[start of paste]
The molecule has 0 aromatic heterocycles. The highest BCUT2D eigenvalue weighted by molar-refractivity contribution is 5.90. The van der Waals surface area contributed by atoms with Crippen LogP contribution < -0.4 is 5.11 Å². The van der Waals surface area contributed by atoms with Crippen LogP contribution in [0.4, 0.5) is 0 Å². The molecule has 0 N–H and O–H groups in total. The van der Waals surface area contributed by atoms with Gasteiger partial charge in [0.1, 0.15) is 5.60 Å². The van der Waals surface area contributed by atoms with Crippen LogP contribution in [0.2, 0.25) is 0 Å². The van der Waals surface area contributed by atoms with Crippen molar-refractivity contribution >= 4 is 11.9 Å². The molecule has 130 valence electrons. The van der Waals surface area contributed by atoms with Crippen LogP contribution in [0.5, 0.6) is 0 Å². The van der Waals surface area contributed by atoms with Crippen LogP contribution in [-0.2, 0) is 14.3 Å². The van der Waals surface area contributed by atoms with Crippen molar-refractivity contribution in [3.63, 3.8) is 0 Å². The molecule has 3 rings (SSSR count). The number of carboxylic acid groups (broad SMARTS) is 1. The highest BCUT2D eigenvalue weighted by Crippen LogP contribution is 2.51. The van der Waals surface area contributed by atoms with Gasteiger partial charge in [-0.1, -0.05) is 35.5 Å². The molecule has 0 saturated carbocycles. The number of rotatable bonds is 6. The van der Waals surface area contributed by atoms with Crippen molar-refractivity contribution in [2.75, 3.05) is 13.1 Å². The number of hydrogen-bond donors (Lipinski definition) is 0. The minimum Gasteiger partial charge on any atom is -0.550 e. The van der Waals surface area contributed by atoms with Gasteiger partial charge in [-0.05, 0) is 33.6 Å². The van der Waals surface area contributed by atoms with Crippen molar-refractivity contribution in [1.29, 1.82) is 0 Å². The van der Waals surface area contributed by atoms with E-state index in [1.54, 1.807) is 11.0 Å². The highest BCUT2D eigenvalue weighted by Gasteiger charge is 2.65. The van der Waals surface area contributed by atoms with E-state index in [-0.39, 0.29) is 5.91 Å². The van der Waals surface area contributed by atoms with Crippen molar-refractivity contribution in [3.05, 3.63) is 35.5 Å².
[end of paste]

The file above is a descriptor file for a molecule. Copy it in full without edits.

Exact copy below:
The molecule has 0 aromatic heterocycles. The highest BCUT2D eigenvalue weighted by molar-refractivity contribution is 5.90. The van der Waals surface area contributed by atoms with Crippen LogP contribution < -0.4 is 5.11 Å². The van der Waals surface area contributed by atoms with Crippen LogP contribution in [0.4, 0.5) is 0 Å². The molecule has 0 N–H and O–H groups in total. The van der Waals surface area contributed by atoms with Gasteiger partial charge in [0.1, 0.15) is 5.60 Å². The van der Waals surface area contributed by atoms with Crippen LogP contribution in [0.2, 0.25) is 0 Å². The van der Waals surface area contributed by atoms with Crippen molar-refractivity contribution >= 4 is 11.9 Å². The molecule has 130 valence electrons. The van der Waals surface area contributed by atoms with Crippen LogP contribution in [0.5, 0.6) is 0 Å². The van der Waals surface area contributed by atoms with Crippen LogP contribution in [-0.2, 0) is 14.3 Å². The van der Waals surface area contributed by atoms with Crippen molar-refractivity contribution in [3.63, 3.8) is 0 Å². The molecule has 3 rings (SSSR count). The number of carboxylic acid groups (broad SMARTS) is 1. The highest BCUT2D eigenvalue weighted by Crippen LogP contribution is 2.51. The van der Waals surface area contributed by atoms with Gasteiger partial charge in [-0.1, -0.05) is 35.5 Å². The molecule has 0 saturated carbocycles. The number of rotatable bonds is 6. The van der Waals surface area contributed by atoms with Crippen molar-refractivity contribution in [2.75, 3.05) is 13.1 Å². The number of hydrogen-bond donors (Lipinski definition) is 0. The minimum Gasteiger partial charge on any atom is -0.550 e. The van der Waals surface area contributed by atoms with Gasteiger partial charge in [-0.05, 0) is 33.6 Å². The van der Waals surface area contributed by atoms with Crippen molar-refractivity contribution in [1.29, 1.82) is 0 Å². The van der Waals surface area contributed by atoms with E-state index in [1.54, 1.807) is 11.0 Å². The highest BCUT2D eigenvalue weighted by Gasteiger charge is 2.65. The van der Waals surface area contributed by atoms with E-state index in [-0.39, 0.29) is 5.91 Å². The van der Waals surface area contributed by atoms with Crippen molar-refractivity contribution in [3.05, 3.63) is 35.5 Å².